Four single beds in a small hotel room in northwest Italy. Two twins and a bunk, four boys sprawled on the sheets, third or fourth glass of red wine in hand. We’ve driven hundreds of kilometers, eaten cheese, eaten beef jerky, eaten bananas. We drove into the Alps while the fiery sun merged with the mountains ahead of us and we collectively creamed our jeans. We’re tired.
“You wanna go out tonight?” Dirty asks.
Aosta is a small town, really just a pit stop squeezed between mountains on the path to French resort towns and alpine hiking trails. It’s not the kind of place where one “goes out” but then again, this is Europe. They’ve got to have a different definition of the term.
We go out. Begrudgingly, at first. We’re tired. Most of us have been awake for more than 24 hours, excluding uncomfortable airplane naps. The drive was long, the day was long. But we’re in Europe and we’ll be damned if we don’t make a go of it.
The main street of Aosta is a thin cobblestone walking path, lined on both sides by rough, claustrophobic four-story apartments. It’s dark and late, but there are still wandering locals, arm in arm, perhaps lovers. We pass restaurants, bars, all closing for the night. A Roman wall divides the town, still impressively massive. Ominously lit from below, it looks like it might crush us – not due to it’s crumbling exterior but purely because we are insignificant bugs in the shadow of history.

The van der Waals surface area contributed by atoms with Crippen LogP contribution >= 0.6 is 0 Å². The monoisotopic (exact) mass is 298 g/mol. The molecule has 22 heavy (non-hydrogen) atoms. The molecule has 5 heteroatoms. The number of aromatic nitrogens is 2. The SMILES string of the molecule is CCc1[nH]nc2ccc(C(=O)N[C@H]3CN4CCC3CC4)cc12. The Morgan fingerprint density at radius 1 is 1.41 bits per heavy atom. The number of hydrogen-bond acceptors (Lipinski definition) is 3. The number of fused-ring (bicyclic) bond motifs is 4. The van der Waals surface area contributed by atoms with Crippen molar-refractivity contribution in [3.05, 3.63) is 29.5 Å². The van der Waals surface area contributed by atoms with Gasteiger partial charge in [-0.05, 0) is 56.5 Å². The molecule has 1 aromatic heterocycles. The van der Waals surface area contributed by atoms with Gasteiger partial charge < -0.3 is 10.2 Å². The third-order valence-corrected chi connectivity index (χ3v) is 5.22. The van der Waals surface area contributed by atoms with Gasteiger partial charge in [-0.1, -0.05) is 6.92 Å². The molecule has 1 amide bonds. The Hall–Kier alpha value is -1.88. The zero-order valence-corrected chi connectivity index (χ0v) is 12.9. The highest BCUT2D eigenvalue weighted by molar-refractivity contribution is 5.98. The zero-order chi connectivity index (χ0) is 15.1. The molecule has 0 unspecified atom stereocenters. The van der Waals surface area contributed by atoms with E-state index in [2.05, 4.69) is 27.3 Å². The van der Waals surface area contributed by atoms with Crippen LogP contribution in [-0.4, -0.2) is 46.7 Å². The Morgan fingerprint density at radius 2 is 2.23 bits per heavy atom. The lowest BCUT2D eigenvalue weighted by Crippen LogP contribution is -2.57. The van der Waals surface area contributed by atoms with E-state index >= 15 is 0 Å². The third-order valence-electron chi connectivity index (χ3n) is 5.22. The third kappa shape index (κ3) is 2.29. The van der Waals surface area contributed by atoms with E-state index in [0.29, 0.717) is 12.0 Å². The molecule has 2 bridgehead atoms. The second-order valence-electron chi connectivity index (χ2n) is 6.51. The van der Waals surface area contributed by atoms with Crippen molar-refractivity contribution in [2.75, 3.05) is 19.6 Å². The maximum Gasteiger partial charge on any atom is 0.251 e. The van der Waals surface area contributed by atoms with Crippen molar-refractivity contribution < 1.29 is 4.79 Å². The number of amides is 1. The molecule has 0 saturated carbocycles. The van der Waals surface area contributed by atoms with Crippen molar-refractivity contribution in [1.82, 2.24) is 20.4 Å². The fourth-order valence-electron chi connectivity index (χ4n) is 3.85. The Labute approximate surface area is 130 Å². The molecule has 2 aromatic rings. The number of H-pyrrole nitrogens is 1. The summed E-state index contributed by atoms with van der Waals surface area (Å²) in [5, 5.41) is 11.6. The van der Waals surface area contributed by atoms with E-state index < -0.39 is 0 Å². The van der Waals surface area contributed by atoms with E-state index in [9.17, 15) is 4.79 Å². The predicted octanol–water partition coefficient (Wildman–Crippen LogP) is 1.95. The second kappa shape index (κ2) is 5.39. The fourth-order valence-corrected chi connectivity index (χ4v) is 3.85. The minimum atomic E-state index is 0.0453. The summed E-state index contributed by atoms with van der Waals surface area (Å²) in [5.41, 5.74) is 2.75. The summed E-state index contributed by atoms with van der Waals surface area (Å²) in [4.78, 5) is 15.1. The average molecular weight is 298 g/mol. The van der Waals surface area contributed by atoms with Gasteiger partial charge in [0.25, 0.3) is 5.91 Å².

Then we find a bar. It was right around the corner, actually, from out hotel. A snooker joint, the doorway lit in pink. There’s a foosball table inside and not much else. We order beers in English because we’re not really ready to try Italian. Foosball is good, but we hear noise, laughing from a back room.
We finish our drinks and wander towards a black doorway from which emerge gentle pinging sounds. A casino, tiny, ten slot machines arrayed along mirrored walls. Three or four smoking, anguished Italians rest on stools they might have been born on. This isn’t what we were looking for. The sounds we heard, they were sounds of joy.
Another black door on the other side of the bar. Laughter and music reverberate behind the plain wood paneling. This is it! Gently, we push the door open. An orgy? A wake? A raucous, out of control euro-party?
Karaoke. Drunk, smoky, Italian karaoke. Everyone looks at us as if a herd of cattle entered the room, then looks back at the screen, back at their cigarettes. We found the party on a Friday night in Aosta, Italy. It’s a rager.